@XmlRootElement(name = "bean")
@XmlAccessorType(XmlAccessType.FIELD)

public class Bean {

  @XmlAttribute
  private String id;
  @XmlAttribute
  private String parent;

  @XmlElement(name="property")
  private List<BeanProperty> properties

Then You'd need to also add annotations to BeanProperty. Then when you have a populated object simply marshal it to xml using jaxb:

Marshaller m = jc.createMarshaller();
m.setProperty(Marshaller.JAXB_FORMATTED_OUTPUT, Boolean.TRUE);
m.marshal( myBean, System.out );

For full code examples see: http://java.sun.com/webservices/docs/2.0/tutorial/doc/JAXBUsing.html

Alternatively you could use Groovy - you can drop it in place and creating this xml would be very simple... : http://www.ibm.com/developerworks/java/library/j-pg05199/index.html

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Be careful generating all these objects automatically from the xsd - the resulting objects may contain many more objects and attributes than you need. Handcrafting a minimal set might be the best approach. –  Pablojim Jun 10 '10 at 20:31

To add to the other two questions, I believe Spring already has a working model for bean definitions (see org.springframework.beans.factory.config.BeanDefinition); you could base your work on that.

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I'd suggest using

<context:property-placeholder location="classpath*:clientX.properties"/>

and then in your bean def:

<bean id="${clientYNeatBeanId}" parent="neatBean">
    <property id="whatever" value="${whateverValue}"/>
</bean>

Then for each client you can have a clientX.properties containing

whateverValue=17
whateverAnotherValue=SomeText

.properties files are easier to edit both manually, and programaticalyl via java.util.Properties store(..) / save(..) methods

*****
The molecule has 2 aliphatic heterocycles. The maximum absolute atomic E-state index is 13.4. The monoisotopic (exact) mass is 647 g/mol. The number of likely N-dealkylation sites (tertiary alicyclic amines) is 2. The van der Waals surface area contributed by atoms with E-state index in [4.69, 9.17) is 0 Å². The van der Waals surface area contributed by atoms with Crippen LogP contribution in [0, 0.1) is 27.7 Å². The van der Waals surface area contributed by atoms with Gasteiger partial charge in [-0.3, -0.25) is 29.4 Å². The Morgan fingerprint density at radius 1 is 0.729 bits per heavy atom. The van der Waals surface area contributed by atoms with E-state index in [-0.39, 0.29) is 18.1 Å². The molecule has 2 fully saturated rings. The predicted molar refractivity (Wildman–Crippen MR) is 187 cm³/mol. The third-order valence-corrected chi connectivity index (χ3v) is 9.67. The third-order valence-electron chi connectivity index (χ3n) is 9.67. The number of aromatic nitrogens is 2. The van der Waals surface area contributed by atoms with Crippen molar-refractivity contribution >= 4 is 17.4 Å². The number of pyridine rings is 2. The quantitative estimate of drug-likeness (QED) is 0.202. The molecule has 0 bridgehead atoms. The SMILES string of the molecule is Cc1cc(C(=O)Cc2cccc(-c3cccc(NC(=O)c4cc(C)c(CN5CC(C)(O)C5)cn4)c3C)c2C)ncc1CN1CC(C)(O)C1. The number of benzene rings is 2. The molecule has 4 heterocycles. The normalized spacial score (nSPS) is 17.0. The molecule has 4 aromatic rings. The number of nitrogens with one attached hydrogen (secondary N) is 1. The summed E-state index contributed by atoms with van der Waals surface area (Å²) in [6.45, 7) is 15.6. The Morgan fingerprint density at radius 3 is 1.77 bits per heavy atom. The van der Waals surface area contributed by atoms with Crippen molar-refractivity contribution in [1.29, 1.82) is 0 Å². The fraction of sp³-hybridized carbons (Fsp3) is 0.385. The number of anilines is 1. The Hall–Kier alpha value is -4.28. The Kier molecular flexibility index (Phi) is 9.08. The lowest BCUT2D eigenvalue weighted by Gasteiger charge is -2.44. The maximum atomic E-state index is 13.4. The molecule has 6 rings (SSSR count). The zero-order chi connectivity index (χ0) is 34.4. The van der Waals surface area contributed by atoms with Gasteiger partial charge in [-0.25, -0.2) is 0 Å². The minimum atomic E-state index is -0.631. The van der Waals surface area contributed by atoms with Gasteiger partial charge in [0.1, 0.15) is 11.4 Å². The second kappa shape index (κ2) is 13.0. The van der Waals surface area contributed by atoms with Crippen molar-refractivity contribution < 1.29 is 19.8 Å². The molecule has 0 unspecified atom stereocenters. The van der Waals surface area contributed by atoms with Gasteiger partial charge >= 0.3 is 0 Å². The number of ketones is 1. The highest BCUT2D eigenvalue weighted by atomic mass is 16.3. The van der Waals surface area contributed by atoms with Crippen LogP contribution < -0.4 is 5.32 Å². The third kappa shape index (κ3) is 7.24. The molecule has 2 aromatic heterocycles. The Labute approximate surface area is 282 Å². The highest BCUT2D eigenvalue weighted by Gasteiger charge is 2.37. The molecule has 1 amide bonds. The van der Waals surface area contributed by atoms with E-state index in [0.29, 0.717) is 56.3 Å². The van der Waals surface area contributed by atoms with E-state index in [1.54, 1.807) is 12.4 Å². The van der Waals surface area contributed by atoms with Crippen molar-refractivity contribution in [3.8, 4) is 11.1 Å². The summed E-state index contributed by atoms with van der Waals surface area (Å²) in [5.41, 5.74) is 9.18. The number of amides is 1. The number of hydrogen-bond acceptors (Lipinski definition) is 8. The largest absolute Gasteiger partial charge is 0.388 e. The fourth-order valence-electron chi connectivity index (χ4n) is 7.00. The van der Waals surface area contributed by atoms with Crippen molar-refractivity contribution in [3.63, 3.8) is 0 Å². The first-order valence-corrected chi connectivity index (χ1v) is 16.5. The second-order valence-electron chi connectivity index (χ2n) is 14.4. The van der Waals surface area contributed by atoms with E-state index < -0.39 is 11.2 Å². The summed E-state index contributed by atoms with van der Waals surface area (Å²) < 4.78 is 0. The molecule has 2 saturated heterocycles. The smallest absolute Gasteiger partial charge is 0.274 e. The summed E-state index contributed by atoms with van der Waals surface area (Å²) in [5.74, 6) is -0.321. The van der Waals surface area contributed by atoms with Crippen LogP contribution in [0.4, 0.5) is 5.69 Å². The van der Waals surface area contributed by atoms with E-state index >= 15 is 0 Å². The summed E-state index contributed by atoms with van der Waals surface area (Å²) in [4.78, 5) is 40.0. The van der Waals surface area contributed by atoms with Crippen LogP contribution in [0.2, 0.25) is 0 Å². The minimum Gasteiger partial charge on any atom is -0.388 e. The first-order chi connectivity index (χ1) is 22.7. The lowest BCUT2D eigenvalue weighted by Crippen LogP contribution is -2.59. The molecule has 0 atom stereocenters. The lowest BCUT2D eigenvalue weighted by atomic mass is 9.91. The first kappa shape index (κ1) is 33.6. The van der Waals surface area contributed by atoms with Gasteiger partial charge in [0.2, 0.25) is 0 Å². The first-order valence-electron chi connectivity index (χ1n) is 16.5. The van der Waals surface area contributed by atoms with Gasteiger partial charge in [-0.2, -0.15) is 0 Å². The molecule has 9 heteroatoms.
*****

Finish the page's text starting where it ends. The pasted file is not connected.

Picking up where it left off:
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I think the OP is about generating bean definitions at runtime, not about setting property values at runtime. –  Abhinav Sarkar Jun 9 '10 at 15:44
    
I'm not entirely certain. I think he needs one (or a few) such bean definitions, so he can use properties. but let's see. –  Bozho Jun 9 '10 at 16:07
    
From the description of the use case, it sounds like properties should cover it. In addition, property files if following naming convention can be easily edited in parallel using localization editor like zaval.org/products/jrc-editor/user_guide/index.html –  ddimitrov Jun 11 '10 at 13:24
    
This turns out to be approximately the same problem as defining the XML, just in a different format. I want to continue using the XML bean format for the time being. –  joeslice Jun 11 '10 at 17:52
    
it's not the same. you have the same bean definitions, with different properties, depending on the environment. –  Bozho Jun 11 '10 at 18:47

What you need is obviously a factory for your neatBeans.

In Spring, instead of declaring a bean, you can declare a FactoryBean whose role is to actually create and configure your final bean. The NeatBeanFactoryBean could read a property file (or xml configuration) to determine how to configure the produced neatBeans, depending on some runtime parameter (the current clientID for example) or compile-time parameter (environment variable).